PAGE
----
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Enjoy this newsletter? Forward it to a friend or get them to sign up. I’m David Meyer, aka @superglaze on Twitter and @davidmeyerwrites on Facebook. Don’t forget to check out the Connected Rights website and download a copy of my book, Control Shift: How Technology Affects You and Your Rights. Vítáme vás!
THE GERMAN EMAIL PROVIDER POSTEO, which offers encrypted mail and refuses to log IP addresses, will have to log IP addresses after all. That’s what Germany’s Constitutional Court said, after Posteo unsuccessfully tried to push back against investigators’ demands.
Posteo said that, if it has run out of legal options (which appears to be the case), then it will “adapt our system architecture, but choose a solution that will not compromise the security and rights of our customers”. That means only logging IP addresses in relation to specific mailboxes and following receipt of a warrant. Legal experts say this will do the trick.
“We have come to the conclusion that highly complex, secure system architectures and their benefits are scarcely comprehensible to public authorities,” Posteo snarked.
THE RUSSIAN MEDIA REGULATOR HAS CONFIRMED that Apple will abide by the country’s data localisation law, meaning its Russian users will have their data stored on Russian soil. That makes it likelier that, when the Russian authorities want access to that data, they will be able to get it.
From a Foreign Policy article on the move: “With Apple products now able to gather vast quantities of information on their customers’ lives, the company has publicly positioned itself as a champion of data privacy, and CEO Tim Cook has condemned the ‘weaponization’ of personal data. In 2016, the tech giant refused to unlock the iPhone of one of the shooters involved in the San Bernardino, California, terrorist attack in December 2015. But in China and now Russia, Apple has quietly complied with local laws that could leave vast quantities of user data within the reach of the state.”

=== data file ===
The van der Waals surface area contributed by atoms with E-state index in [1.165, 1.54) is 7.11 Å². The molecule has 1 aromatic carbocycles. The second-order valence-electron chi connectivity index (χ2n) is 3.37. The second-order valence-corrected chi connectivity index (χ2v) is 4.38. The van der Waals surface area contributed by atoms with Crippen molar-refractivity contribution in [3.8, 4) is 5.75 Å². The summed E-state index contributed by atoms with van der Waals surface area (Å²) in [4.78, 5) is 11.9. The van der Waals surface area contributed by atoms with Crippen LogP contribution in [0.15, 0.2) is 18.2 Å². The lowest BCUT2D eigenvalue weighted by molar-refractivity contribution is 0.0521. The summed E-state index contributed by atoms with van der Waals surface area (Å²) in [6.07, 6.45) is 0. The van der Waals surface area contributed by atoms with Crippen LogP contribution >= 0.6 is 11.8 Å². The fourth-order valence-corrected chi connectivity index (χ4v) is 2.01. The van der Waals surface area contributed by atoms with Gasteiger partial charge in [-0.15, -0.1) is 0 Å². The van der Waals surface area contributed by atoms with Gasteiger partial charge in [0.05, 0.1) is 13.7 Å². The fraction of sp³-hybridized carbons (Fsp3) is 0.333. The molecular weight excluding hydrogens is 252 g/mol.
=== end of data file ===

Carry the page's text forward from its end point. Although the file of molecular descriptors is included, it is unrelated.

APPLE HAD ITS REVENGE ON FACEBOOK AND GOOGLE for abusing its employee-only app-installation program – the companies used the scheme, with the deep access it provides to users’ phones, to get civilians to install surveillance apps on their devices in exchange for cash. Once the ruse was exposed by TechCrunch reports, Apple yanked Facebook and Google’s access to the program wholesale, meaning they couldn’t test iOS apps and their employees couldn’t use in-house apps such as those for campus lunch menus and shuttle services.
The revenge didn’t last long, though – access was restored within a day or two. It’s not clear what Facebook and Google did to get Apple to play nice, but it’s probably fair to say Apple made its point.
FRANCE AND GERMANY HAVE AGREED a common position on Article 13 of the new EU Copyright Directive. It’s now likely that – unless the European Parliament sinks the article in the next couple months – the EU will effectively mandate upload filters for all online services except those that are less than three years old, have a turnover below €10 million, and (not or) have fewer than five million unique monthly visitors.